Until two weeks ago, Steven Salaita was heading to a job at the University of Illinois as a professor of American Indian Studies. He had already resigned from his position at Virginia Tech; everything seemed sewn up. Now the chancellor of the University of Illinois has overturned Salaita’s appointment and rescinded the offer. Because of Israel.
Corey Robin has done an excellent job, both at his blog and at Crooked Timber, detailed the nonsensical unhiring/firing of Steven Salaita due, apparently, to a series of tweets about the recent Israeli incursion in Gaza.
I tweeted a bit with Robin and William Adler about this issue yesterday, and Adler’s thoughts on the matter sum things up quite well:
In looking through Salaita’s tweets, it’s clear that he sometimes retweets things that I consider over-the-top and objectionable, and that his manner of expressing things would probably strike many people as odious. I wouldn’t write the things he writes, partly because I disagree with him and partly because I don’t use such strident language.
But the notion that someone’s job might be taken from him for taking a political position on Twitter that offends his colleagues is far more troubling than what Salaita has written. Let’s be clear: Salaita doesn’t seem to have been writing racist or anti-Semitic screeds or inciting people to violence. He seems only to be expressing his opposition to the Israeli government and its policy of occupation. HIs firing would be like firing someone who brashly opposes the Obama administration’s policy of drone strikes or who was stridently critical of the Bush administration’s war in Iraq or use of waterboarding.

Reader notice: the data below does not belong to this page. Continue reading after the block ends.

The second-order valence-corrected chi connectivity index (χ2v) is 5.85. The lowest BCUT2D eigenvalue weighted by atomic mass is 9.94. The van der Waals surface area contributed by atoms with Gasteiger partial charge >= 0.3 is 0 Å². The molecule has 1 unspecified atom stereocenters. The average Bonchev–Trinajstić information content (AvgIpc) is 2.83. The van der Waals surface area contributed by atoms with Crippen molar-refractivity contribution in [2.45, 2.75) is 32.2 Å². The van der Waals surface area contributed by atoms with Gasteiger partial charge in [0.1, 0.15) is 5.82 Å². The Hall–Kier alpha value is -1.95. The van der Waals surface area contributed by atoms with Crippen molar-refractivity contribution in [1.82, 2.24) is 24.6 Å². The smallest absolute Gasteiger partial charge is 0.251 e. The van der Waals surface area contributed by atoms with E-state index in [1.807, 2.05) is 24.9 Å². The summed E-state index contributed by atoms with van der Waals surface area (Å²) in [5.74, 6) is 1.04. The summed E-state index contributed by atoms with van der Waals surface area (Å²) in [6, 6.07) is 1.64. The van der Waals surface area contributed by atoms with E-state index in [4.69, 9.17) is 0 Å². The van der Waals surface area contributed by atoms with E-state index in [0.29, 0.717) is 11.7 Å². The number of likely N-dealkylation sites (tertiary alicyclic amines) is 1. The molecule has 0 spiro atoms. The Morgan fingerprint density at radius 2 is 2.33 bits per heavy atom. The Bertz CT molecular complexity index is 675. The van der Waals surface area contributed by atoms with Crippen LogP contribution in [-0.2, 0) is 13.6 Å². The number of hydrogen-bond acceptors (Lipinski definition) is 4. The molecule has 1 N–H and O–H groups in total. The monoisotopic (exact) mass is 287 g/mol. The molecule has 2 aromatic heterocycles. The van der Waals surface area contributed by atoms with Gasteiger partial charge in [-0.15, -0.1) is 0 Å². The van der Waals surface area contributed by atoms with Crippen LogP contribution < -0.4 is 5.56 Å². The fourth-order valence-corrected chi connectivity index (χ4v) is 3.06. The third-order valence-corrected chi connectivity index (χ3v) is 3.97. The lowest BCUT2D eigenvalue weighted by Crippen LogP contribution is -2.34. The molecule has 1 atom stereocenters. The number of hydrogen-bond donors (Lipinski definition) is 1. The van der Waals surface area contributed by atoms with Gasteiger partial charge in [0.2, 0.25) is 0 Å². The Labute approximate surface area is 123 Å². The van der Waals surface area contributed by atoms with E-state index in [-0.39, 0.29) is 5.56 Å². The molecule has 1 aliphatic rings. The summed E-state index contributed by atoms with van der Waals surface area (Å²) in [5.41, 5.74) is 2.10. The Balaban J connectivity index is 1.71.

I’ve been known to write strongly worded criticisms of elected officials, for example, because of their position on the death penalty, on immigration, or even on university budgetary matters. And I’ve occasionally disagreed with colleagues in online discussions, sometimes quite vigorously, on a wide variety of topics. But I don’t imagine for a moment that any of us would want the university to weigh in on those discussions to tell us who is in the right and who’d better watch what he says.